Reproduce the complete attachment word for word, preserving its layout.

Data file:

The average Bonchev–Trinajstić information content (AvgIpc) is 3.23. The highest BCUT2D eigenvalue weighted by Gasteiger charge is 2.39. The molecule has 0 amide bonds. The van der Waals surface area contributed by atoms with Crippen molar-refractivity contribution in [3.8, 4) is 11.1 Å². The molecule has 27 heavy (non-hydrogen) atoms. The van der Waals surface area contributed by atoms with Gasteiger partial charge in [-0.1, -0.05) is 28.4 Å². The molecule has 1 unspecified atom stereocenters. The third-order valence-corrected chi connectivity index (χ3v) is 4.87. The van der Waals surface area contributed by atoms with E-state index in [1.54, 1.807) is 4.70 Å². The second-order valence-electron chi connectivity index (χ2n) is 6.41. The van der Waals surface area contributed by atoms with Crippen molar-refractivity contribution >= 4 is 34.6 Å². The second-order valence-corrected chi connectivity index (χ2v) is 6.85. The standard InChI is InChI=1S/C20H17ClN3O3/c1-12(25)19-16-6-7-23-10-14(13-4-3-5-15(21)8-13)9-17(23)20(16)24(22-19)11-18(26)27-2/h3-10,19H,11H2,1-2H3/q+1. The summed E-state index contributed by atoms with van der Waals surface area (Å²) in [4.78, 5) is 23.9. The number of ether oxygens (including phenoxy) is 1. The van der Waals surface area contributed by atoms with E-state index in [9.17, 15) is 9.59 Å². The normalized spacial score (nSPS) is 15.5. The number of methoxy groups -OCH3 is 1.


The average Bonchev–Trinajstić information content (AvgIpc) is 3.23. The highest BCUT2D eigenvalue weighted by Gasteiger charge is 2.39. The molecule has 0 amide bonds. The van der Waals surface area contributed by atoms with Crippen molar-refractivity contribution in [3.8, 4) is 11.1 Å². The molecule has 27 heavy (non-hydrogen) atoms. The van der Waals surface area contributed by atoms with Gasteiger partial charge in [-0.1, -0.05) is 28.4 Å². The molecule has 1 unspecified atom stereocenters. The third-order valence-corrected chi connectivity index (χ3v) is 4.87. The van der Waals surface area contributed by atoms with E-state index in [1.54, 1.807) is 4.70 Å². The second-order valence-electron chi connectivity index (χ2n) is 6.41. The van der Waals surface area contributed by atoms with Crippen molar-refractivity contribution >= 4 is 34.6 Å². The second-order valence-corrected chi connectivity index (χ2v) is 6.85. The standard InChI is InChI=1S/C20H17ClN3O3/c1-12(25)19-16-6-7-23-10-14(13-4-3-5-15(21)8-13)9-17(23)20(16)24(22-19)11-18(26)27-2/h3-10,19H,11H2,1-2H3/q+1. The summed E-state index contributed by atoms with van der Waals surface area (Å²) in [4.78, 5) is 23.9. The number of ether oxygens (including phenoxy) is 1. The van der Waals surface area contributed by atoms with E-state index in [9.17, 15) is 9.59 Å². The normalized spacial score (nSPS) is 15.5. The number of methoxy groups -OCH3 is 1.